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A Prologue to Ellen Rogers' Sepulchral Series

If you adored our recent feature interview with Ellen Rogers, you will definitely be enamored with her upcoming monthly contribution for the Lomographic community. Let us accompany her and delve into her coemeterium as she shares with us the inner pulchritude of her works.

We recently witnessed her loveliness and creativity in Ellen Rogers: Instilled with Lustre and Wonder. It is not surprising how and why we were all mesmerized by her illustrious film photographs of Victorianesque maidens with beguiling bodily postures and facial expressions and of majestically tinted and fashionable portraits of porcelain-skinned muses. Her philosophy revolves around history, literature, psychology, and religion. Her occult approach to transform her photography into art transports us, viewers, into a Wonderland of affinity and strangeness.

Soon, Ellen Rogers will be writing her own monthly column in the magazine’s Analogue Lifestyle section. It will be called Sepulchral: A Journey in the Necropolis by Ellen Rogers. While waiting for the first installment of her series, here is a brief introduction from Ellen herself. Let us all give her a whimsical welcome as she joins the our very own analogue community!

Hello Lomographers,

I’m new here, well, newish, you can read an interview that I did here a little while ago, but that aside, I’m new here.

I am not however new to what I shall be talking about here. I am a photographic Luddite, you see; digital photography doesn’t sit well with me and I have long been championing the use of film in photography. Photography, as I see it, is a discipline, a way of life and one that cannot be compromised nor, in my life, can my usage of analogue equipment or supplies.

My attempts here will be to talk candidly about how my life revolves around my projects and how I deal with my artistic practice.

As it stands I am a professional freelance fashion photographer, I’m always busy doing look books or campaigns around the fashion weeks and I work on editorial stories monthly but in between I will embark on personal projects. This is where I will talk about them and occasionally I will do an article about why I use certain things in my work.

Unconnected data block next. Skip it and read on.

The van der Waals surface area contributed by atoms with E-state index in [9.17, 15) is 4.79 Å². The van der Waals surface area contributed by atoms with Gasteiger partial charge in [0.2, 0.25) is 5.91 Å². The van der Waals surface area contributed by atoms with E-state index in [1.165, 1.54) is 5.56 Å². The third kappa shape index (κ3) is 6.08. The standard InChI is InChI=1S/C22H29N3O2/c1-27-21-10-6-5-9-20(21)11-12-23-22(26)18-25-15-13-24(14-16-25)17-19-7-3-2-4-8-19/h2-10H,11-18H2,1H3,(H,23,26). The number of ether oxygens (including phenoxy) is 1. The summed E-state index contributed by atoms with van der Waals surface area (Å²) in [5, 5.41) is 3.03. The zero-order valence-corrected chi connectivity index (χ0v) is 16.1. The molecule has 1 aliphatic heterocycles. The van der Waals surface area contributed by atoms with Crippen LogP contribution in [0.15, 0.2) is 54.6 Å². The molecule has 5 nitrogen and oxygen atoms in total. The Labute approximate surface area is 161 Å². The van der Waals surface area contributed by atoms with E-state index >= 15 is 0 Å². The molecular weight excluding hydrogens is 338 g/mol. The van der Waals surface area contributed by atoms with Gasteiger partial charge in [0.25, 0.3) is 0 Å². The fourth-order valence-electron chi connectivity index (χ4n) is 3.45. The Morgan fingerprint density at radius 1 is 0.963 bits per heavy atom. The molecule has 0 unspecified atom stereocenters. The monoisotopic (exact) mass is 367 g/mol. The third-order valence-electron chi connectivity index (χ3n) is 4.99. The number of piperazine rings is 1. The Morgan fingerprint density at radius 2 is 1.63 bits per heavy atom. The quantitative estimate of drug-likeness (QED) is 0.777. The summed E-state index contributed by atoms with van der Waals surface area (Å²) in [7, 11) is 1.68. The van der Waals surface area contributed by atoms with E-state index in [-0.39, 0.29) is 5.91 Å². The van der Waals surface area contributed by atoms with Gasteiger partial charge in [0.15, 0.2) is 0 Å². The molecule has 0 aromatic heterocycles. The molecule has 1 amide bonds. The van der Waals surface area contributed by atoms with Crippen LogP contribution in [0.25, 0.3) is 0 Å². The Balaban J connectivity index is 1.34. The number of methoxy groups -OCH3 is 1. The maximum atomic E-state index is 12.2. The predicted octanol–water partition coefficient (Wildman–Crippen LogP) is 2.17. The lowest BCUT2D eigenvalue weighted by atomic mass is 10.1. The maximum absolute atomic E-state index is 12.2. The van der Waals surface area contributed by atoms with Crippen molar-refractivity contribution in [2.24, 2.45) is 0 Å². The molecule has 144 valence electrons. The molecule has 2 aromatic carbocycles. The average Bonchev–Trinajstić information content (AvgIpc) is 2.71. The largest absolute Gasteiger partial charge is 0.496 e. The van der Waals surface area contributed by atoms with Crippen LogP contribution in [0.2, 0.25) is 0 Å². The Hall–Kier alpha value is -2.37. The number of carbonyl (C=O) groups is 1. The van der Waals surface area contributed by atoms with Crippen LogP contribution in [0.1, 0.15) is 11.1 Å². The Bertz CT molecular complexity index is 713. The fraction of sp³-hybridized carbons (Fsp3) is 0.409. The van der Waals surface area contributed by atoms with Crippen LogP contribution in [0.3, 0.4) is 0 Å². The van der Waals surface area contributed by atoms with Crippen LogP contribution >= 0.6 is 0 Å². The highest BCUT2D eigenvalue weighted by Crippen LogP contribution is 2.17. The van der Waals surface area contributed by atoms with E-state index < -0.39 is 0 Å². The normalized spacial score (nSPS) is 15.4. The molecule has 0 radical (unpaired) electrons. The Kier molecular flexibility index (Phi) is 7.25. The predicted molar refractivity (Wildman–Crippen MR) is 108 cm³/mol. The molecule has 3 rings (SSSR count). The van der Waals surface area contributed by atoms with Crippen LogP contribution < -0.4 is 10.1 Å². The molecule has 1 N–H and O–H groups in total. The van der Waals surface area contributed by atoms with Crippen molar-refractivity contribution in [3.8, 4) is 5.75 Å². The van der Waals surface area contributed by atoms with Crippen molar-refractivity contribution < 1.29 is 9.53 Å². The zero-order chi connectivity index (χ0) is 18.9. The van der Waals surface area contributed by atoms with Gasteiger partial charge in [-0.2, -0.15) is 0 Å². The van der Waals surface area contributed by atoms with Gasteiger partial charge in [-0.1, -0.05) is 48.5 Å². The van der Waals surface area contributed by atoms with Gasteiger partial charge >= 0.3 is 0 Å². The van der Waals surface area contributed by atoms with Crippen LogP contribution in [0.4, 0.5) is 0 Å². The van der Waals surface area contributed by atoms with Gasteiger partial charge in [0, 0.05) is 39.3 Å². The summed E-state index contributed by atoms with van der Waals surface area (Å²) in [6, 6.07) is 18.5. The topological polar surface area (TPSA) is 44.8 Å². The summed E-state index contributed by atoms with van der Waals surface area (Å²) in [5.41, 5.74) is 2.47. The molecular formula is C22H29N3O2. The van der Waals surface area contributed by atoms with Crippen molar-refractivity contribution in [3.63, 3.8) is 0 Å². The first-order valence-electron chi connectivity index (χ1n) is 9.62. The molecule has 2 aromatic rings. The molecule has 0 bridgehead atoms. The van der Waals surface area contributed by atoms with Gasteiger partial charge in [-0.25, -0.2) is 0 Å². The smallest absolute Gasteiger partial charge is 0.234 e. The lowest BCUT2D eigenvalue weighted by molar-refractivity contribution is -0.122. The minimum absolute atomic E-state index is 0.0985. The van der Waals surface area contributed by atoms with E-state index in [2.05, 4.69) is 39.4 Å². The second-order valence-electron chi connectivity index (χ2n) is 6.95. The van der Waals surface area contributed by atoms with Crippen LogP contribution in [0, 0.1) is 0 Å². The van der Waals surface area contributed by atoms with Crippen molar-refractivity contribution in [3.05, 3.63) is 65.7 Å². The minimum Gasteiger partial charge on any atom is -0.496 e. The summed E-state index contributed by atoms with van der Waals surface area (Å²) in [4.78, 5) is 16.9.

I should say now, that all my personal techniques are hard earned secrets and I will take them to the grave… Perhaps you will find them there someday…

But, that said please don’t be a stranger, if you have any questions (that are not about my technique) please ask away. I may do the odd post in response to your questions.

Thank you and I look forward to seeing you around soon.

Ellen
X

written by basterda

8 comments

  1. discodrew

    discodrew

    Welcome Ellen. I love your pictures and cant wait to read your articles. I'd love to be a full time lomographer and make a career out of it. I've done some commercial projects but nothing for money just for the credit and experience. I hope to get some inspiration from you. Thanks

    over 3 years ago · report as spam
  2. ellenrogers

    ellenrogers

    Hi Hi!! Thank you, this is a whole new society opening up.Thank you so much for the welcome! X

    over 3 years ago · report as spam
  3. dearjme

    dearjme

    Your work is simply inspiring, I will be looking forward to your column!

    over 3 years ago · report as spam
  4. discodrew

    discodrew

    Hi Ellen, I thought of a question for you and something you might what to write about. I read how you used to have a dark room in a cupboard. I've always wanted a dark room but my wife has ruled out the bathroom and offered me the garage instead, It has not running water or sink. Does this mean that my darkroom dreams are dashed again?

    over 3 years ago · report as spam
  5. ellenrogers

    ellenrogers

    discodrew! Hello again! No it doesn't have to be the end of your dreams. I have had several over the years and although the cupboard wasn't the worse. I should also admit that I have never actually had a sink or water supply in any of mine (it is advisable for health reasons) but it isn't imperative to make images. Having said that you will need a supply of water near by, could you fix up a hose pipe? I always did (and still do) dash to the bath rooms for water. The only real issue you might face outside is temperature. Most commercial chemicals need a consistent temperature but you could always keep a kettle in your garage for tiny top ups of warmer water.

    It is a fascinating subject and one I think would be good to write about here, thank you sir.

    over 3 years ago · report as spam
  6. discodrew

    discodrew

    Happy days! thanks

    over 3 years ago · report as spam
  7. kdstevens

    kdstevens

    I use an immersion water heater (like for heating water while traveling) and a plastic wash basin to temper my color chemicals. I just unplug it when the bath gets a few degrees too warm and plug it back in when it gets a few degrees cooler. Rollie C-41 chemicals have a fairly wide range of acceptable temperatures and I find they work quite well.

    over 3 years ago · report as spam
  8. warning

    warning

    Welcome Ellen. How exciting you are in the community!. Best wishes ♥

    over 3 years ago · report as spam

Read this article in another language

This is the original article written in: English. It is also available in: Nederlands & Deutsch.